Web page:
Meditation music

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Meditation music is music performed to aid in the practice of meditation. It can have a specific religious content, but also more recently has been associated with modern composers who utilize meditation techniques in their process of composition, or who compose such music with no particular religious group as a focus. The concept also includes music performed as an act of meditation.

History[edit]

Music has been used in contemplative practice, usually as an adjunct to religious practice, for millennia.[citation needed]

Twentieth century[edit]

Modern meditation music in the 20th century began when composers such as John Cage, Stuart Dempster, Pauline Oliveros, Terry Riley, La Monte Young and Lawrence Ball began to combine meditation techniques and concepts, and music. Specific works include Tony Scott's Music for Zen Meditation (1964), Karlheinz Stockhausen's Mantra (1970), Hymnen (1966–67), Stimmung (1968), and Aus den sieben Tagen (1968), Olivier Messiaen's Quartet for the End of Time (1941), and Ben Johnston, whose Visions and Spells (a realization of Vigil (1976)), requires a meditation period prior to performance. R. Murray Schafer's concepts of clairaudience (clean hearing) as well as the ones found in his The Tuning of the World (1977) are meditative (Von Gunden 1983, 103–104).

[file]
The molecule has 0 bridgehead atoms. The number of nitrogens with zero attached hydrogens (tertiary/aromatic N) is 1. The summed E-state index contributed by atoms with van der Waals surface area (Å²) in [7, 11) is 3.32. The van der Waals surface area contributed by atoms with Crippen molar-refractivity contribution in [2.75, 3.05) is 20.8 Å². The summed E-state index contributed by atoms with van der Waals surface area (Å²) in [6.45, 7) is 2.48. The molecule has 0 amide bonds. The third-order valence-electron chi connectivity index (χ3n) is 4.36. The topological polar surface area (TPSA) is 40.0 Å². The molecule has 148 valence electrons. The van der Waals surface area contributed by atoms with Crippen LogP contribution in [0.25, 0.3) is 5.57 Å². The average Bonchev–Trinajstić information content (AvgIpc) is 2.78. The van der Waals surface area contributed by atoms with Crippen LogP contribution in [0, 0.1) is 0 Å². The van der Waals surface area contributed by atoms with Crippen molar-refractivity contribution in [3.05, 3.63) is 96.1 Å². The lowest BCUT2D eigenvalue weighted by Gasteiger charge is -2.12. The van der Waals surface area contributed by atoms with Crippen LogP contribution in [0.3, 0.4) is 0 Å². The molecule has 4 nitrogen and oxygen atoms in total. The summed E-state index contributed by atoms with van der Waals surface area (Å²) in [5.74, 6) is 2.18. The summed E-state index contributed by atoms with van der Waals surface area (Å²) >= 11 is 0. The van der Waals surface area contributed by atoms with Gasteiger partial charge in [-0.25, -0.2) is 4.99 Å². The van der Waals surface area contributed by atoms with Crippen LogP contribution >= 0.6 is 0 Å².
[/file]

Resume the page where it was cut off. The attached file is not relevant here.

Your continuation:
Stockhausen describes Aus den sieben Tagen as "intuitive music" and in the piece "Es" from this cycle the performers are instructed to play only when not thinking or in a state of nonthinking (Von Gunden asserts that this is contradictory and should be "think about your playing"). John Cage was influenced by Zen and pieces such as Imaginary Landscape No. 4 for twelve radios are "meditations that measure the passing of time" (Von Gunden 1983, 104).

New-age music[edit]

Some meditation music falls under the rubric of New-age music.[citation needed]

Christian meditation music[edit]

Christian meditation music is a term sometimes used to describe meditation music with a Christian focus,[citation needed] as some Christian faiths, particularly the Catholic Church, reject meditation practice from outside their traditions (Anon. 2003; Arie 2003; Krumboltz and Chan. 2005, 358; Pontifical Council for Culture, and Pontifical Council for Interreligious Dialogue 2003).

References[edit]

Further reading[edit]

  • Johnson, Tom (1976). "Meditate on Sound", Village Voice, May 24.